Have you ever been at a gathering, and a person you have met before forgets your name? They say, “I’m sorry, I’m just no good with names.”

When this happens to me, I like to have fun with it. I will ask them, “Would you like a tip to help you better remember names?” They’ll usually say yes, to which I respond, “Start telling yourself you’re good at remembering names.”

This anecdote speaks to the power of affirmations. I believe we would all agree that if we tell ourselves that we are not good at something, we likely will not be good at it and possibly restrict ourselves from ever getting good at it. The funny part is that we tend to doubt the reverse. If we tell ourselves that we are good at something, we don’t necessarily believe that this will lead us to be competent at this same thing.

I admit to being skeptical when I first heard about the power of affirmations. I’m not skeptical anymore. I genuinely believe affirmations work. I now practice them virtually every day as one of my first activities after getting up in the morning.

Freudian theory indicates that our mind is divided into three levels: conscious, subconscious, and unconscious. Our unconscious mind is the layer where our innate thoughts, memory, and emotions reside – primarily, these are things we are unaware of and are absorbed by our sponge-like brain at a young age and are the foundation of our belief systems. Psychologists tell us much of our unconscious mind develops in childhood, around six or seven, which is about when we become ‘conscious.’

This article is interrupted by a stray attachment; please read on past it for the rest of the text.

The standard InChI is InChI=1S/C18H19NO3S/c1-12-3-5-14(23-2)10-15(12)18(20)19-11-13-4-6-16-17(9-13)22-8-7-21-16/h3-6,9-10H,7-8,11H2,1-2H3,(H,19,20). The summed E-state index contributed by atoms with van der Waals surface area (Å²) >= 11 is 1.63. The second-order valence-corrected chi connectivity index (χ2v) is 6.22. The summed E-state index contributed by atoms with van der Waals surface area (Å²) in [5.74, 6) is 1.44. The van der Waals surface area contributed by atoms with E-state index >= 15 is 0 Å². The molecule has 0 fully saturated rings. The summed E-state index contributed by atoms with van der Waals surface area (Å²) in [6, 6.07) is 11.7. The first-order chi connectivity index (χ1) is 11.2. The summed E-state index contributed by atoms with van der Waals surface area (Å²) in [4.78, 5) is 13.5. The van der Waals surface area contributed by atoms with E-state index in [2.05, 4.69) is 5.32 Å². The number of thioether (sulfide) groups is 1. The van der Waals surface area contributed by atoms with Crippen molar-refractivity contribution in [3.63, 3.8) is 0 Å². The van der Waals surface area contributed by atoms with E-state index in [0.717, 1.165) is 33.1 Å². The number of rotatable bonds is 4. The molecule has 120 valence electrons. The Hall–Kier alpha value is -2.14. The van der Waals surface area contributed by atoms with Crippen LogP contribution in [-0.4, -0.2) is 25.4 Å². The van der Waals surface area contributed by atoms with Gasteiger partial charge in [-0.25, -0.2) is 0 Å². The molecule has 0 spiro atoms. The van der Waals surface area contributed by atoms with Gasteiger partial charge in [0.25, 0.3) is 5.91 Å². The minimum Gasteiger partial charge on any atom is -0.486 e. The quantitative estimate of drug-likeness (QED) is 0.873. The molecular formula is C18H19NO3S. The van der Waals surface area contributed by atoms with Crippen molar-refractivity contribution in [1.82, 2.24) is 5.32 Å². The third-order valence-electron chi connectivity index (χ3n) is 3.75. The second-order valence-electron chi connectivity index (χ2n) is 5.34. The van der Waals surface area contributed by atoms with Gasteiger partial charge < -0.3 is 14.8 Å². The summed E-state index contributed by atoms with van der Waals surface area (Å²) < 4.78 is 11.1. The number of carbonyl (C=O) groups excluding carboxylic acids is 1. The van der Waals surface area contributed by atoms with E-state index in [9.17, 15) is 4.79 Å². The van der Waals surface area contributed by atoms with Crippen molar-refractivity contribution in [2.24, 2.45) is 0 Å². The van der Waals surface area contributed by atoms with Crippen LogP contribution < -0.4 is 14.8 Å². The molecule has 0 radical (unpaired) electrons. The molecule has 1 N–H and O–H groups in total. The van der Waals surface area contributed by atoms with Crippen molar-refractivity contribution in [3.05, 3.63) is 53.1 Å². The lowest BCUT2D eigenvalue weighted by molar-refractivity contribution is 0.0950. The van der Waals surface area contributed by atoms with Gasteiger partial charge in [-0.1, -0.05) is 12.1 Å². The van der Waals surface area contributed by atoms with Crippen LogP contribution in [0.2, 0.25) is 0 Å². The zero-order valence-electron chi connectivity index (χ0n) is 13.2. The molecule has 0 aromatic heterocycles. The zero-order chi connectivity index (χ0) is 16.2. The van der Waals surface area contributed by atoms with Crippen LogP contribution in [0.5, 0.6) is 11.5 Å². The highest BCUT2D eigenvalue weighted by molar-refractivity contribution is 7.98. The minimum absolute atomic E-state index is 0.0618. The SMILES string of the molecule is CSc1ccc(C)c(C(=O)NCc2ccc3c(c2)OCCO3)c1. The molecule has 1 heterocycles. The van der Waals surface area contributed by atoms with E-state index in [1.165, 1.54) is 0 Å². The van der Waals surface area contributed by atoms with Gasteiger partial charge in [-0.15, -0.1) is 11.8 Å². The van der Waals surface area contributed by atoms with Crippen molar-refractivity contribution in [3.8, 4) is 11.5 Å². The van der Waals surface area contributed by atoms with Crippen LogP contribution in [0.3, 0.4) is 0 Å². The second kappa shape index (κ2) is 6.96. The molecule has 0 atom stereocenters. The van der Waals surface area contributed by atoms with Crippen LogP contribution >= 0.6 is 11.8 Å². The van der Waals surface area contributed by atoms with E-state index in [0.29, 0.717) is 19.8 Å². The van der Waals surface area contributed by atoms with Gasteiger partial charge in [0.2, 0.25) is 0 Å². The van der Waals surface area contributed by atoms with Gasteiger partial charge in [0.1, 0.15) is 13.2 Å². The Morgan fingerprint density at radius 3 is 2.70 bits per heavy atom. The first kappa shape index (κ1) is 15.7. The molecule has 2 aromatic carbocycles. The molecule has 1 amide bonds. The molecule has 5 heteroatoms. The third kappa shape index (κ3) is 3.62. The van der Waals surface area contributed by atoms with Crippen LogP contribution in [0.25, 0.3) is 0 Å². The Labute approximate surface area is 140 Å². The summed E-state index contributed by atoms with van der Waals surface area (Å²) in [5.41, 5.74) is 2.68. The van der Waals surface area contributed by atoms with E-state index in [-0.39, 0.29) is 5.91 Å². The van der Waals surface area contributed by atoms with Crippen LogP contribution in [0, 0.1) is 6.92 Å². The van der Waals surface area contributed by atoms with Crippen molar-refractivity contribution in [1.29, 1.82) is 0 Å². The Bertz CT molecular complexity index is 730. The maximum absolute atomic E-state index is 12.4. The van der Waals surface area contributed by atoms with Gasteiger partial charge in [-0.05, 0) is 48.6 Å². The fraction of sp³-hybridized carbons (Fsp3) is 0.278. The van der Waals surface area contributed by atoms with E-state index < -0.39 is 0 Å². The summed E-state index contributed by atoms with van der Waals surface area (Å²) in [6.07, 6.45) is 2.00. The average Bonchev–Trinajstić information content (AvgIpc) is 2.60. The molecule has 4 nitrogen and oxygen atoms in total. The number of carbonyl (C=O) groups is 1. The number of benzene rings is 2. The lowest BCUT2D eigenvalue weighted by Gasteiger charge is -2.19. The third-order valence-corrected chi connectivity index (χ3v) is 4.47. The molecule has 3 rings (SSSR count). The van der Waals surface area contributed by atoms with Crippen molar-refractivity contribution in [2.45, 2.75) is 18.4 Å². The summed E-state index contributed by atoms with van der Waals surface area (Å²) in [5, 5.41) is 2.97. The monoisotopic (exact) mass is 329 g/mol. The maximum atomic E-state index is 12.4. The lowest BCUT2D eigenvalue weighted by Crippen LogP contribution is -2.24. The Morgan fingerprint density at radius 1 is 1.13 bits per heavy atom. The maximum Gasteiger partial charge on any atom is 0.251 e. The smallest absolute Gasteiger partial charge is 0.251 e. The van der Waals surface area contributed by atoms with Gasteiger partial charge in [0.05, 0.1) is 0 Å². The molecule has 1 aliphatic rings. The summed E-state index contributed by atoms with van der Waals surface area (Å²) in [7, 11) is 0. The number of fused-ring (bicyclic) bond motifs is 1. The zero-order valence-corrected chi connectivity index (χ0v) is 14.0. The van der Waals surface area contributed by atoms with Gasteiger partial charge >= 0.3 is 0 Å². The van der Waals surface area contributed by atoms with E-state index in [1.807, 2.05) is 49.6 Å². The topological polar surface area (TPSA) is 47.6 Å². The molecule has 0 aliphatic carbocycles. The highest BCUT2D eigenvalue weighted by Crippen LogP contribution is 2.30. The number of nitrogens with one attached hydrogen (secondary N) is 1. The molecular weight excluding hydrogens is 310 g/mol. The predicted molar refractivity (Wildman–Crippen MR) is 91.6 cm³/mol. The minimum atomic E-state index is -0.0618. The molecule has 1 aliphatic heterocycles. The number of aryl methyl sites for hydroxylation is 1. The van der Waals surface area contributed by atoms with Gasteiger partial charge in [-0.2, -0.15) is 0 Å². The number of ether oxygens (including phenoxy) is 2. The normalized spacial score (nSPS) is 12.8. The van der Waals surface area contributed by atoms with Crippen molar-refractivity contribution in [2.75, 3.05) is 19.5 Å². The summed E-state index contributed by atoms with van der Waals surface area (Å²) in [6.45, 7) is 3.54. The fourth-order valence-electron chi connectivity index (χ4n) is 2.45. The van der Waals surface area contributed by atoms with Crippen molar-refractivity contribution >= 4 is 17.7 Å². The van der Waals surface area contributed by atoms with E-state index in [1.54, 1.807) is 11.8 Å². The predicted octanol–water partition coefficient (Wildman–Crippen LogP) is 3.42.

Psychological research tells us that just about everything we were told and experienced as children before becoming conscious tends to reside in our subconscious memory. To a certain extent, this programming has become our operating system, not unlike iOS or android in cell phones. You don’t notice it, but it runs in the background and controls much of what we believe and how we act.

In humans, for better and for worse, our subconscious shapes how we experience and interact with the world.

When negative, this programming can hinder our experience. For example, you may have been told or formed an impression in kindergarten that you were bad at art. It’s possible you could still believe this, and that belief is self-fulfilling – you stay away from anything to do with creating art.

Negative programming and self-belief aren’t just created in childhood – belief systems can be developed as adults too.

Affirmations are a way we can overwrite some of our negative subconscious beliefs and create positive self-talk to serve us better.

Consistently framing what we think about ourselves in a more positive light using affirmations has been scientifically shown to produce better life outcomes. It seems like a little effort can produce outsized results for us.

The rules for affirmations are simple:
1. Begin with “I am… “
2. Say it out loud.
3. Say it with elevated emotion and conviction.
4. Convince yourself – believe it is true.

Affirmations will not instantly change your life for the better. Practiced consistently over time, I’m confident you will notice a positive change. I find a great place to practice is alone in the car.

What are the attributes of the person you wish to be?
What affirmations can you create from those attributes?
What might you believe about yourself (for which there is no evidence) that is closing off possibilities for you? What affirmation can you create to counteract this belief?

I hope you will give affirmations a try.

With loving kindness,

Coach Billy